Urgent action required to save the Yellow River
The Yellow River is dying. Despite exhortations by state leaders to put the environment first, the amount of untreated sewage dumped into China's 'mother river' has increased instead of fallen in recent years.
In the 1990s, 40 per cent of the river's water was drinkable. Now, the figure has dropped to 33.3 per cent. Moreover, the river is also suffering from a dramatic decrease in water flow because of low precipitation and overuse. So much so that it has become a regular occurrence for parts of the river to dry up.
For the 5,464 km-long waterway that is known as the cradle of Chinese civilisation, that is a tragic development that illustrates what is so wrong about China's preoccupation with growth. Years of emphasis on getting rich first have blinded many cadres to the byproducts of industrial development.
While polluting factories that provide jobs and profits are given a licence to use the dirtiest production methods, they are not held responsible for the pollution they cause. Even in places where sewage treatment plants have been installed, they are not always turned on in order to save money. So many local governments have an interest in keeping afloat factories in their jurisdictions that they are held hostage by the plant operators.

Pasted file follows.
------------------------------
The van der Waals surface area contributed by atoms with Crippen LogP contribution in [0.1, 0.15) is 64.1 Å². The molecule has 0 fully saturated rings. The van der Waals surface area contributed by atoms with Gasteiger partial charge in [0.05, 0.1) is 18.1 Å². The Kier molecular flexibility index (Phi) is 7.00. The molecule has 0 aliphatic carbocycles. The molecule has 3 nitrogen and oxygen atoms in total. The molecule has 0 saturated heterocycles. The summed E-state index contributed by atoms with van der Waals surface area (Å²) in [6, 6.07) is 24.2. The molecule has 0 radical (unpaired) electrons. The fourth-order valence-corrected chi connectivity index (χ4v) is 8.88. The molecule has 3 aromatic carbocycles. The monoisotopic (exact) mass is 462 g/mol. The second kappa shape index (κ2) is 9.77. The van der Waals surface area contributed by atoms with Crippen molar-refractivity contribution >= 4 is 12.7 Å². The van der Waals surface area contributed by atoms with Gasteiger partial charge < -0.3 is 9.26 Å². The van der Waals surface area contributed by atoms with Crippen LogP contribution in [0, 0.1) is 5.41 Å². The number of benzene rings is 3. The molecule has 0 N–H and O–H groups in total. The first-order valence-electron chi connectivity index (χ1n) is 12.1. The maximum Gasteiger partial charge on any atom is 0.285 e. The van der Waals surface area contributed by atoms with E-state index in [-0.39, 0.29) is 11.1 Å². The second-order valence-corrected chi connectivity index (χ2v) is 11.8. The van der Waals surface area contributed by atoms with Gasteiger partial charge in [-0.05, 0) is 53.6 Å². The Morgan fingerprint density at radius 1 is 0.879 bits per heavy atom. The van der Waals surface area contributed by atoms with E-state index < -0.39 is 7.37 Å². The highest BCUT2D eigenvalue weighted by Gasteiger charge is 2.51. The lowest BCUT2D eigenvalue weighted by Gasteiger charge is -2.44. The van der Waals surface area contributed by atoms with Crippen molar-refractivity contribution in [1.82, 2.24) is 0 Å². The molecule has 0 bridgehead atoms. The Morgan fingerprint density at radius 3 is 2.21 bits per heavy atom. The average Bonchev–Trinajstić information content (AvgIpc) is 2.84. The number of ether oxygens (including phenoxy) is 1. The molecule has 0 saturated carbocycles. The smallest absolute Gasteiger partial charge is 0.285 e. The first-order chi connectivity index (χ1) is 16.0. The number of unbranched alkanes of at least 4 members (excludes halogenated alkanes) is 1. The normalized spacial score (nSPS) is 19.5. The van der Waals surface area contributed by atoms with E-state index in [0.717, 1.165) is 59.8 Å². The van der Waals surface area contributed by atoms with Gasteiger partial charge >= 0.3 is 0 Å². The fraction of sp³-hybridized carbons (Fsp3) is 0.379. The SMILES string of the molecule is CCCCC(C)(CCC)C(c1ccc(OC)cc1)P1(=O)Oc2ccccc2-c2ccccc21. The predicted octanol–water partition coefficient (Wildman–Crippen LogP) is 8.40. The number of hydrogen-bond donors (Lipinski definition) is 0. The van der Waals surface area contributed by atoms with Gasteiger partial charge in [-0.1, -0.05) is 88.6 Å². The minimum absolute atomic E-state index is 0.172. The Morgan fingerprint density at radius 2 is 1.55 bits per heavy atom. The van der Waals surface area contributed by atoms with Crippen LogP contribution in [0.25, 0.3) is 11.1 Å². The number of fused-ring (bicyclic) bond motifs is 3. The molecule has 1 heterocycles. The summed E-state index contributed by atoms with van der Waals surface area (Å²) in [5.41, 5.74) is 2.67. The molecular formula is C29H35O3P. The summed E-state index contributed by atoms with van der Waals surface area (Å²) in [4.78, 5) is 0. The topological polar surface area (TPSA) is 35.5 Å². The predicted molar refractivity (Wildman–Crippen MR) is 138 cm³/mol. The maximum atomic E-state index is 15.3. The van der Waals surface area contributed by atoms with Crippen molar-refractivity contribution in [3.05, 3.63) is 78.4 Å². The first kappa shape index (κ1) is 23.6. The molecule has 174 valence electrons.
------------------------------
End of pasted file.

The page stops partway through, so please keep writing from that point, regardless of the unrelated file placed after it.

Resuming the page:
To tackle the problem, the State Environmental Protection Administration has set up regional offices to strengthen its monitoring of local breaches. Hopefully, with backing from Beijing, these outposts will be able to turn things around over time. But more will need to be done to avert the environmental and human catastrophe that experts say a worsening shortage of clean water would do to the nation.
More intelligent and rational use of water should be a first priority. In China, as in many other countries, governments are loath to charge users the full costs of treating and piping water. In some cases, that is justified as a strict application of the user-pays principle would deprive many people of access to an essential necessity. However, it would be wrong to keep rates artificially low just to keep the masses happy, as is still the case in many parts of the country.
China is not richly endowed with water resources on a per capita basis. It is therefore important to set water rates at realistic levels that encourage conservation and investment. Rates should go up in line with economic growth, so users will think twice about letting their taps run and investors see a reason to put their money in building water supply facilities.
The present sorrows of the Yellow River are the result of millenniums of human interference. Deforestation along its course accounts for the heavy soil content of its water - and hence its colour. Over the past century, industrialisation has turned it into a giant sewer. It is time urgent and bold action was taken to avert its death and restore it as a source of life.